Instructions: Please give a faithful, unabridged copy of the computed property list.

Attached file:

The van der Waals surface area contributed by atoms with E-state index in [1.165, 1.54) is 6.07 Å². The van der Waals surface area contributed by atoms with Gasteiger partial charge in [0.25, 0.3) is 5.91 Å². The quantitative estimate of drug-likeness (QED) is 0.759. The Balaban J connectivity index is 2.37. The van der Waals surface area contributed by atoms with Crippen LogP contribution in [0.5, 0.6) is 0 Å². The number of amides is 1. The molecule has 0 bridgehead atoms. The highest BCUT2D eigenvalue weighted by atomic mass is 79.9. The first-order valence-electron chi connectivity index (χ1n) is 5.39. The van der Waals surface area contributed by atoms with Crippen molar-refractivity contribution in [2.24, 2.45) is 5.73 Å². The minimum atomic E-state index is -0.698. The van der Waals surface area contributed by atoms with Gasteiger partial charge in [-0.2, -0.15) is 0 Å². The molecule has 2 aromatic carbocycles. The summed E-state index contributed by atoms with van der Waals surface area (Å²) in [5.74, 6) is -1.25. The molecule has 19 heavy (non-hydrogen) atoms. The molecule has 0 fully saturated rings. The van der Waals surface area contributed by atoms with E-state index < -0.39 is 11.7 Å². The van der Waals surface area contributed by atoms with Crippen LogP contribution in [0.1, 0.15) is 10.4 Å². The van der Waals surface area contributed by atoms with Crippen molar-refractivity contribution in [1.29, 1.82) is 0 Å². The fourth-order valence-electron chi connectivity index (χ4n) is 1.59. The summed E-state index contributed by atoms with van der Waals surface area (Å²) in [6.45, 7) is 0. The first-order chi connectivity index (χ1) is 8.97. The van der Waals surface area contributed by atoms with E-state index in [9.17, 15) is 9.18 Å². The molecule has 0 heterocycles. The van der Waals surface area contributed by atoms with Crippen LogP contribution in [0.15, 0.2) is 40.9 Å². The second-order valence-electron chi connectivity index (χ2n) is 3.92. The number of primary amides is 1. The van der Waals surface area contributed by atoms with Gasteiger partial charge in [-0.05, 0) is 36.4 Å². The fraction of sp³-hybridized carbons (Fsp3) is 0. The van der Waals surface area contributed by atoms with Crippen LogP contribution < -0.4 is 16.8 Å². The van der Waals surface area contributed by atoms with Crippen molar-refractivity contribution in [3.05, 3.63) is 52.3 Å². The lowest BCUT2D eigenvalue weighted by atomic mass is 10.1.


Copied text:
The van der Waals surface area contributed by atoms with E-state index in [1.165, 1.54) is 6.07 Å². The van der Waals surface area contributed by atoms with Gasteiger partial charge in [0.25, 0.3) is 5.91 Å². The quantitative estimate of drug-likeness (QED) is 0.759. The Balaban J connectivity index is 2.37. The van der Waals surface area contributed by atoms with Crippen LogP contribution in [0.5, 0.6) is 0 Å². The number of amides is 1. The molecule has 0 bridgehead atoms. The highest BCUT2D eigenvalue weighted by atomic mass is 79.9. The first-order valence-electron chi connectivity index (χ1n) is 5.39. The van der Waals surface area contributed by atoms with Crippen molar-refractivity contribution in [2.24, 2.45) is 5.73 Å². The minimum atomic E-state index is -0.698. The van der Waals surface area contributed by atoms with Gasteiger partial charge in [-0.2, -0.15) is 0 Å². The molecule has 2 aromatic carbocycles. The summed E-state index contributed by atoms with van der Waals surface area (Å²) in [5.74, 6) is -1.25. The molecule has 19 heavy (non-hydrogen) atoms. The molecule has 0 fully saturated rings. The van der Waals surface area contributed by atoms with E-state index < -0.39 is 11.7 Å². The van der Waals surface area contributed by atoms with Crippen LogP contribution in [0.1, 0.15) is 10.4 Å². The van der Waals surface area contributed by atoms with Crippen molar-refractivity contribution in [1.29, 1.82) is 0 Å². The fourth-order valence-electron chi connectivity index (χ4n) is 1.59. The summed E-state index contributed by atoms with van der Waals surface area (Å²) in [6.45, 7) is 0. The first-order chi connectivity index (χ1) is 8.97. The van der Waals surface area contributed by atoms with E-state index in [9.17, 15) is 9.18 Å². The molecule has 0 heterocycles. The van der Waals surface area contributed by atoms with Crippen LogP contribution in [0.15, 0.2) is 40.9 Å². The second-order valence-electron chi connectivity index (χ2n) is 3.92. The number of primary amides is 1. The van der Waals surface area contributed by atoms with Gasteiger partial charge in [-0.05, 0) is 36.4 Å². The fraction of sp³-hybridized carbons (Fsp3) is 0. The van der Waals surface area contributed by atoms with Crippen LogP contribution < -0.4 is 16.8 Å². The van der Waals surface area contributed by atoms with Crippen molar-refractivity contribution in [3.05, 3.63) is 52.3 Å². The lowest BCUT2D eigenvalue weighted by atomic mass is 10.1.